Byron Scherf wrote a scathing letter last week, accusing Snohomish County Superior Court Judge Thomas Wynne of being in "the prosecutor's hip pocket." He claimed that the veteran judge was biased against him.
Scherf questioned Wynne's intelligence and criticized the judge's previous rulings in the case.
"Judge Wynne gives me the distinct impression that he would like to ride out this case with the least amount of effort as possible," Scherf wrote.
Scherf, 53, is accused of murdering Jayme Biendl in January at her post in the chapel at the Washington State Reformatory. Scherf was serving a life sentence for violent sex crimes against women. Biendl was strangled with an amplifier cord inside the chapel sanctuary. Scherf, a volunteer in the chapel, allegedly confessed to the murder, telling detectives that he became angry with Biendl after a conversation earlier in the evening.
His attorneys, Karen Halverson and Jon Scott, also filed a motion requesting that Wynne withdraw. The lawyers claim that there is an "appearance of bias and prejudice against Mr. Scherf in the case."
They point to an Aug. 3 hearing when they requested that Wynne order prosecutors to identify which information Snohomish County Prosecuting Attorney Mark Roe considered before deciding to seek the death penalty for Scherf.
Wynne denied the motion, ruling that Roe had substantial documents to consider because Scherf had been locked up most of his adult life. The judge said he wasn't inclined to compel Roe to reveal his thought process. He also pointed out that the defense attorneys still have the chance to provide Roe with additional materials that may make him reconsider seeking the death penalty.
Halverson and Scott claimed that Wynne offered opinions on issues that he had not been asked to review and "in doing so demonstrated his bias and prejudice in favor of the prosecutor's office and against the accused, Byron Scherf."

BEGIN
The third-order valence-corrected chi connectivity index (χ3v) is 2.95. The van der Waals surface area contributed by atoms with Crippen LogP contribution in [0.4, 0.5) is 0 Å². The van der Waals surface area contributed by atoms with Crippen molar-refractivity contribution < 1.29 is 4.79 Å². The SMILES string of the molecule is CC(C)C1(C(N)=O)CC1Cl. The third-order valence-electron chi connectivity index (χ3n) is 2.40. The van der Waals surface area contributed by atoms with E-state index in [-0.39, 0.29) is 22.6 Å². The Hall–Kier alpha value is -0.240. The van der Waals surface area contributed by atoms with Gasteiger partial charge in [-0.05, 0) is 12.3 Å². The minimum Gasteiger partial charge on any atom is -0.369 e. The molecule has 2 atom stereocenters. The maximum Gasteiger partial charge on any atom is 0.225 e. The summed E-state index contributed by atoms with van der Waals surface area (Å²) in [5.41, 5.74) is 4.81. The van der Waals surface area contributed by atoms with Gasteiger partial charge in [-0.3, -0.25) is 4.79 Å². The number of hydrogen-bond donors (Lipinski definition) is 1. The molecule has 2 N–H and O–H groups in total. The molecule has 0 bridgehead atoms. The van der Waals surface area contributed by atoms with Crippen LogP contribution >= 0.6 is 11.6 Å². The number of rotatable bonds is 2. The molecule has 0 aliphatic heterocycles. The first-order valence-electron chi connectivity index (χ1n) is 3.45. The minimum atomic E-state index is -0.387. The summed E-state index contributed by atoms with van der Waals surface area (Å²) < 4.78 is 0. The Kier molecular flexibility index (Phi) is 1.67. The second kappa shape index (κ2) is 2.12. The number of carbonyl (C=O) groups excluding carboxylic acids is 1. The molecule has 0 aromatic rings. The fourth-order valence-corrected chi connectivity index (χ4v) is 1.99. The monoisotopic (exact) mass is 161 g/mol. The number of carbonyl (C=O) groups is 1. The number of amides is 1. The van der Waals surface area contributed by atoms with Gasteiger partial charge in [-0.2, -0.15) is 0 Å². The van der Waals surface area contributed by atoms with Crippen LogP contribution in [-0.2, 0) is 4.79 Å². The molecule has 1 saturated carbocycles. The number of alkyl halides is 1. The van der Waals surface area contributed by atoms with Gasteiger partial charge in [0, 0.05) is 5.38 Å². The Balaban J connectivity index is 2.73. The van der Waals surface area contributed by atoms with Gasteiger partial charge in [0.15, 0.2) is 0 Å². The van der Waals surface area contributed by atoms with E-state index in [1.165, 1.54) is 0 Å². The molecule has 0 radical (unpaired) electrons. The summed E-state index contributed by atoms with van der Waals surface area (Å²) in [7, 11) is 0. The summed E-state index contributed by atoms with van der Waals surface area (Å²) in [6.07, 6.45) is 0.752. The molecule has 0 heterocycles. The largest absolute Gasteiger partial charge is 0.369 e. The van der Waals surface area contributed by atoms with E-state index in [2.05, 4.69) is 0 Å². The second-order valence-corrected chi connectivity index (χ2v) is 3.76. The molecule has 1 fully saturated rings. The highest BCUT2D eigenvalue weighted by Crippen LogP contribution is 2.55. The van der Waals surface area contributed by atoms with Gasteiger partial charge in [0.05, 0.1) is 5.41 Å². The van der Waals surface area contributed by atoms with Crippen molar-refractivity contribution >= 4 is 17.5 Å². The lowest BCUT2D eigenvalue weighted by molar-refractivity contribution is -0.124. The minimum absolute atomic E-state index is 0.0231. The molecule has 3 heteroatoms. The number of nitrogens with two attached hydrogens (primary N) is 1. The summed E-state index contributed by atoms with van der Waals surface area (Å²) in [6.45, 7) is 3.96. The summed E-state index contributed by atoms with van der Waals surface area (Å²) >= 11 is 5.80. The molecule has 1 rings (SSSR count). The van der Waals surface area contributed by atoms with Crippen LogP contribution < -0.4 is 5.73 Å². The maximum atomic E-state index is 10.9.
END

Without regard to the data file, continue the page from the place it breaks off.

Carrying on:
Prosecutors filed a response Monday, accusing the defense team of "judge-shopping," and attempting to intimidate Wynne.
Lawyers have a right to file one affidavit of prejudice against a judge to keep him from hearing a case. The affidavit must be filed before the judge has made any ruling, Snohomish County deputy prosecutors Paul Stern and Ed Stemler wrote.
"The parties may not challenge the judge's ability to continue hearing the matter because they do not like his or her ruling," the prosecutors wrote.
Prosecutors couldn't and didn't ask for a new judge when Wynne ruled against them and ordered parts of the probable cause affidavit stricken from the record because he believed they could be prejudicial to the defendant, Stern and Stemler wrote.
Halverson and Scott accepted Wynne as the judge back in February and were well acquainted with his 19-year history on the bench. In the past decade neither defense lawyer has ever filed an affidavit of prejudice against Wynne, prosecutors wrote.
Stepping down from the case would set a "horrible precedent for Snohomish County," Stern and Stemler wrote.
"It declares that defendants can remove a judge after they receive an unfavorable ruling, by merely making an allegation of prejudice," they wrote.
Wynne is expected to take up the issue Thursday.
Diana Hefley: 425-339-3463; firstname.lastname@example.org.
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